The ASA argued that while these comments about “risk-free” investments in crypto were made because of Skrill’s promotion, they also implied that investing in cryptocurrencies was simple, rather than a complex decision. The advert was deemed to be irresponsible in its over-simplification of crypto investing and failure to mention that crypto investments can fall in value as well as increase. The ad was also judged to be misleading due to its omission of information about crypto being an unregulated asset.

Coinbase Total advertising code breaches: 12

Ban date: 15/12/21

This paid-for Facebook ad was found to have breached the ASA’s advertising code a total of 12 times, making it the second highest-offending advert in our list. For instance, the line of text that read “£5 in #Bitcoin in 2010 would be worth over £100,000 in January 2021. Don’t miss out on the next decade – get started on Coinbase today” was deemed misleading as it suggested that the growth seen by Bitcoin was indicative of future levels, which could not be proven.

Also, text saying “Buy Bitcoin in 5 minutes with as little as £25” and “Simple and easy to use” was found to be irresponsible and inappropriate for the marketing of financial products. The ASA claimed this oversimplified the act of investing in crypto, suggesting that it was not a complex and sophisticated investment where values can fall as easily as they rise, while also failing to mention that CGT would be due on any profits.

Another point that was particularly challenging for the ASA was that Coinbase included the text “Unregulated” in a list of bullet points under the header “The Competition”, which implied that investing in cryptocurrency would be a regulated activity with Coinbase, which is not the case.

Luno Money Total advertising code breaches: 9

Ban date: 15/12/21

This ban relates to an in-app ad for cryptocurrency exchange service Luno which appeared on the Daily Mail Online app and stated “Invest in crypto for as little as £1”.

The ad was deemed to be misleading as there was no mention that you would need to pay fees in order to trade cryptocurrencies, while also failing to warn consumers of the risks of crypto trading such as the potential for losses or the fact that crypto investments are not regulated.

The ASA also found this ad to be taking advantage of consumers’ inexperience or credulity by suggesting that investing in cryptocurrency was simple and by failing to mention that CGT would be due on any profits.

Coinburp Total advertising code breaches: 6

Ban date: 15/12/21

Coinburp, a cryptocurrency trading platform, fell foul of the ASA due to a Twitter page that included a bio section which stated “Register in minutes, deposit instantly, then make super-easy and secure crypto trades”.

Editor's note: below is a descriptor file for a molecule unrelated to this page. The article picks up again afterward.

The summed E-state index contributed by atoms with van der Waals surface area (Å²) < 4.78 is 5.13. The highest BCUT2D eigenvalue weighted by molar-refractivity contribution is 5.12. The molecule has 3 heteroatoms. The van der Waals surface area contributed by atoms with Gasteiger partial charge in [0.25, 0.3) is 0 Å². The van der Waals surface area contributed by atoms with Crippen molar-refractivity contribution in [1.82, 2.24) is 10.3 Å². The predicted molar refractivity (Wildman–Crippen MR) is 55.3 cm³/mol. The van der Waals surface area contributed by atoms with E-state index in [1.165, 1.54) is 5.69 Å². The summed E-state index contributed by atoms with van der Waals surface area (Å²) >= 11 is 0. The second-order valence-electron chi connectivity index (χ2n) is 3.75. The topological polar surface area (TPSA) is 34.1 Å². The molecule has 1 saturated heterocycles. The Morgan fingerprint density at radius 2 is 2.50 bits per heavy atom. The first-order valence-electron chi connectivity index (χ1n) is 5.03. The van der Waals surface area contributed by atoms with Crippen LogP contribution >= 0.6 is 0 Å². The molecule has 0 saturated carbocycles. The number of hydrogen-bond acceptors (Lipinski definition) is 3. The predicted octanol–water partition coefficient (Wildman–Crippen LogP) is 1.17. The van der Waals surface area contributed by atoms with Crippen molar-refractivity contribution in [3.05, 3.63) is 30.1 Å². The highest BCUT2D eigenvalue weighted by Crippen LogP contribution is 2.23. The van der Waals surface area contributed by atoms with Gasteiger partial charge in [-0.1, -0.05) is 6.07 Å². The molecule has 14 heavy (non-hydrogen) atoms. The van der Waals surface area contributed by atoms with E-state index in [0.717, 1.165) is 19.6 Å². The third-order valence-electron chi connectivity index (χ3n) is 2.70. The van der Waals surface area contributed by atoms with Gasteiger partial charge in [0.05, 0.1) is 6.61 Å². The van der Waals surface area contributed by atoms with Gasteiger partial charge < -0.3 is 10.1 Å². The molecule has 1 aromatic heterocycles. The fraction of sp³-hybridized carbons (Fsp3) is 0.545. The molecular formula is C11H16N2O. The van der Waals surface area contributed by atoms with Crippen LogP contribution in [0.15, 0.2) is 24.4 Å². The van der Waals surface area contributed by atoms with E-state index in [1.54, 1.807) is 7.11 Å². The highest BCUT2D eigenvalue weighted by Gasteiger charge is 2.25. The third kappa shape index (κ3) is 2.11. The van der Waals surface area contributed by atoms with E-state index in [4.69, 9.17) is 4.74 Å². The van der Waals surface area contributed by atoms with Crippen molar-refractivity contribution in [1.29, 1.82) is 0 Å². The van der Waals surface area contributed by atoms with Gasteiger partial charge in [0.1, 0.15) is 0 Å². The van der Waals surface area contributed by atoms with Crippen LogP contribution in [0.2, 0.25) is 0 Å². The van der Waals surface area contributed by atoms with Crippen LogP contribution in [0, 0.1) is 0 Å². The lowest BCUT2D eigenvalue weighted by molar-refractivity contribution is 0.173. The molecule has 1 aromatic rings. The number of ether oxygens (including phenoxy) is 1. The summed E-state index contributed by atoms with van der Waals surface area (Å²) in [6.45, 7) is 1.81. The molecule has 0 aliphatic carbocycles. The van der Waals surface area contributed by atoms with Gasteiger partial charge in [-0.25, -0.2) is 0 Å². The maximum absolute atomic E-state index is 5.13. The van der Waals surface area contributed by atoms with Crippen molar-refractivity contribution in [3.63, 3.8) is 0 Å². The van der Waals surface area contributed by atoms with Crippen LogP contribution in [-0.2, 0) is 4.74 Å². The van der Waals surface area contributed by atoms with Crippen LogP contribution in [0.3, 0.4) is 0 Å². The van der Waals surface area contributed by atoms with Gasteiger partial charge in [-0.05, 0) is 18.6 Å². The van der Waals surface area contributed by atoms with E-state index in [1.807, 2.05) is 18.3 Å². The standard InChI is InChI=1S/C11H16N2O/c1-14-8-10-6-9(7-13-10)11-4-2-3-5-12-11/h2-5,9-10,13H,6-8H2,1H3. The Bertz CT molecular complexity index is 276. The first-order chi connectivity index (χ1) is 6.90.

This advert was found to be socially irresponsible and misleading for its suggestion that trading crypto was “super-easy”, with its reference to “secure crypto trades” not including any information about crypto being an unregulated asset. The ad also failed to mention that CGT would be due on any profits and implied that crypto trading was a simple process that was suitable for anyone regardless of their financial situation.

eToro Total advertising code breaches: 6

Ban date: 15/12/21

This banned advert for eToro included text which stated “Invest in the world’s top crypto’s with one click” and “Discover eToro’s unique BitcoinWorldwide offering, a ready-made portfolio, holding the world’s leading cryptoassets”. The ASA took issue with the suggestion of investing with “one click” as it oversimplified the complex nature of crypto investing.

The regulator also found the advertisement to be in breach of the rules by not referencing CGT, the fact that investments can go down as well as up, and portraying crypto investments as suitable for everyone regardless of their financial background.

Exmo Exchange Total advertising code breaches: 6

Ban date: 15/12/21

This ban refers to the text in a description of a video on the “Wingin’ It!” Paul Lucas’ YouTube channel that included statements like “Download EXMO now and save LOADS on trading commissions!”, “EXMO is a great place to start your trading journey”, and references to the “nice clear simple trade tab”.

As the advertisement was featured on what is primarily a travel and transport channel, the audience could not be presumed to know anything about crypto. Therefore, the advertisement should have included information about crypto investments being unregulated and that they can go down in value as well as up. The ad was also deemed irresponsible as it targeted people with little or no prior knowledge of crypto trading and failed to mention its complexity or that CGT would be due on any profits.